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Dynamic Unstructured Bargaining with Private Information: Theory, Experiment, and Outcome Prediction via Machine Learning

Colin F. Camerer (), Gideon Nave () and Alec Smith ()
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Colin F. Camerer: Humanities and Social Sciences and Computational and Neural Systems, California Institute of Technology, Pasadena, California 91125
Gideon Nave: Marketing Department, The Wharton School, University of Pennsylvania, Philadelphia, Pennsylvania 19104
Alec Smith: Department of Economics, Virginia Tech, Blacksburg, Virginia 24061

Management Science, 2019, vol. 65, issue 4, 1867-1890

Abstract: We study dynamic unstructured bargaining with deadlines and one-sided private information about the amount available to share (the “pie size”). Using mechanism design theory, we show that given the players’ incentives, the equilibrium incidence of bargaining failures (“strikes”) should increase with the pie size, and we derive a condition under which strikes are efficient. In our setting, no equilibrium satisfies both equality and efficiency in all pie sizes. We derive two equilibria that resolve the trade-off between equality and efficiency by favoring either equality or efficiency. Using a novel experimental paradigm, we confirm that strike incidence is decreasing in the pie size. Subjects reach equal splits in small pie games (in which strikes are efficient), while most payoffs are close to either the efficient or the equal equilibrium prediction, when the pie is large. We employ a machine learning approach to show that bargaining process features recorded early in the game improve out-of-sample prediction of disagreements at the deadline. The process feature predictions are as accurate as predictions from pie sizes only, and adding process and pie data together improves predictions even more.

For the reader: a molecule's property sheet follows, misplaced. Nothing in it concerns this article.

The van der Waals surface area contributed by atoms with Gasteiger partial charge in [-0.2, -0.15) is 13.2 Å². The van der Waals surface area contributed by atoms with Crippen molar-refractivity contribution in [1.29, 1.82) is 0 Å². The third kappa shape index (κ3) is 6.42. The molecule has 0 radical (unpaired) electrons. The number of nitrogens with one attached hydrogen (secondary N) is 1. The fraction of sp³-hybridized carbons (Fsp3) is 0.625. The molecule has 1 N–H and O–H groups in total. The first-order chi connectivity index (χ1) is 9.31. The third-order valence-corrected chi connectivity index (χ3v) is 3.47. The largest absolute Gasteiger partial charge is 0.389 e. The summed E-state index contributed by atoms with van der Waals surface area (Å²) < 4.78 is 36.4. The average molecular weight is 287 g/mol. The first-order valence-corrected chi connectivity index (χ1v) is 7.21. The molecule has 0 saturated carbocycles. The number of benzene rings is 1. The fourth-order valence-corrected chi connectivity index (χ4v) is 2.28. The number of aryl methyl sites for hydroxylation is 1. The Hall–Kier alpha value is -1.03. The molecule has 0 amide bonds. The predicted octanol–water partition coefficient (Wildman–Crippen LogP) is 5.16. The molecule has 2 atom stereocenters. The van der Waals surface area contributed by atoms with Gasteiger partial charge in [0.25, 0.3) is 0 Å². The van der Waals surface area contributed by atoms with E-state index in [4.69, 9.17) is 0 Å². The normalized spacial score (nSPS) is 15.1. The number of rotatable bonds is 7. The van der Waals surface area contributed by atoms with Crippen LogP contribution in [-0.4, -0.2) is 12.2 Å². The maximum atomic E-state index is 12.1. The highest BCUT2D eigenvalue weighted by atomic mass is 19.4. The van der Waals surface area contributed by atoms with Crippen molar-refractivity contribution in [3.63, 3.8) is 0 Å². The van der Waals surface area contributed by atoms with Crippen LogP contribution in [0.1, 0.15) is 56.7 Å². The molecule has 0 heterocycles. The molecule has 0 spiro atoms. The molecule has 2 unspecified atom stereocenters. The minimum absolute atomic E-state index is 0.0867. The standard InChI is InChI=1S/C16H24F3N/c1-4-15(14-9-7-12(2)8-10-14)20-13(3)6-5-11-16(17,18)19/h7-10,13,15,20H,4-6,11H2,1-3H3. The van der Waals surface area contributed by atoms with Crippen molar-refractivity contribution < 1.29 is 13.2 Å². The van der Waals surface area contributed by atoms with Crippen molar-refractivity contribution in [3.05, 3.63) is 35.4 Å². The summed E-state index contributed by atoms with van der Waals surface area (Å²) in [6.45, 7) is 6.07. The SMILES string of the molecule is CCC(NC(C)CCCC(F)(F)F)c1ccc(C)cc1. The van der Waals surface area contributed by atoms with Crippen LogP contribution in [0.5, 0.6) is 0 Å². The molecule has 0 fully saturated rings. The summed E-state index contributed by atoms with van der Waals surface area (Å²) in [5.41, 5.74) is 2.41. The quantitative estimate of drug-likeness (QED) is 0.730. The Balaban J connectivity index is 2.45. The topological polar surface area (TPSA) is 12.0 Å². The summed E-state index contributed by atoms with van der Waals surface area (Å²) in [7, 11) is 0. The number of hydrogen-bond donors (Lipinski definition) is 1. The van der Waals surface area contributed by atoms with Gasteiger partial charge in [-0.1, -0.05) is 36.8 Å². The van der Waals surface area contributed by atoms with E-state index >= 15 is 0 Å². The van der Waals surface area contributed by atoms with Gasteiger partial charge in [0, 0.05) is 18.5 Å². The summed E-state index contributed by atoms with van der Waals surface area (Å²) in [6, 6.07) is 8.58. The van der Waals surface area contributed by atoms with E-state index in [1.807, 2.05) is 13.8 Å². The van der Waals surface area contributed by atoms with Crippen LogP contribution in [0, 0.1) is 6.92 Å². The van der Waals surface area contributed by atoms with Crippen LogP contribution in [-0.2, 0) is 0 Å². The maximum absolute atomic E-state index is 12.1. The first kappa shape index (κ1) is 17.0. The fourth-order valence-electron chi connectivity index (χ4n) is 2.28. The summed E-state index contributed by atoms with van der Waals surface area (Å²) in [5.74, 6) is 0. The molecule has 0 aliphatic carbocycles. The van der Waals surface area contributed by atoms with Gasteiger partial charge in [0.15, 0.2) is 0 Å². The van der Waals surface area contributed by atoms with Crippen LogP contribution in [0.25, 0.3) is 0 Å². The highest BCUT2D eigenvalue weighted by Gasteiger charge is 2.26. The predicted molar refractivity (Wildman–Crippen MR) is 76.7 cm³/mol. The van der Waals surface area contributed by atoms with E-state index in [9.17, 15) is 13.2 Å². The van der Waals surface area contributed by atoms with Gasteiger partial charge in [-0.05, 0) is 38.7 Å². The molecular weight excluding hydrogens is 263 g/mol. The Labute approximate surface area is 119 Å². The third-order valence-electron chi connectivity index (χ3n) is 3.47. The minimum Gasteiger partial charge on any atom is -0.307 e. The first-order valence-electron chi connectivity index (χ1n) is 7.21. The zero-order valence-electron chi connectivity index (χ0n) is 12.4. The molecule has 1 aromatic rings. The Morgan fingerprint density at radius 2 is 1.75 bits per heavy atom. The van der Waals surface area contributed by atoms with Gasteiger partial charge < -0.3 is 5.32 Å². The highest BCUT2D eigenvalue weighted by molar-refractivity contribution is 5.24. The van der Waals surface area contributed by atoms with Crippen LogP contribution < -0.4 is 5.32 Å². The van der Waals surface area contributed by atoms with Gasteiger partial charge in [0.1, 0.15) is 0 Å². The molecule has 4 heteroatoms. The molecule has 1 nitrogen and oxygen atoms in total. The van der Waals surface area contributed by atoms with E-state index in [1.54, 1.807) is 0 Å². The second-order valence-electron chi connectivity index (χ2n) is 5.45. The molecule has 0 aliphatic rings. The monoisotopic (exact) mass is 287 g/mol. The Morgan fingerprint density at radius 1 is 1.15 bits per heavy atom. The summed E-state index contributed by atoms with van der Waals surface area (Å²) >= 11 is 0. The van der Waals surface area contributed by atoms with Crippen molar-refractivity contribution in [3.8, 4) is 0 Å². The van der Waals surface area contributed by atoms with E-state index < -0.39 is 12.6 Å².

Keywords: bargaining; dynamic games; private information; mechanism design; machine learning (search for similar items in EconPapers)
Date: 2019
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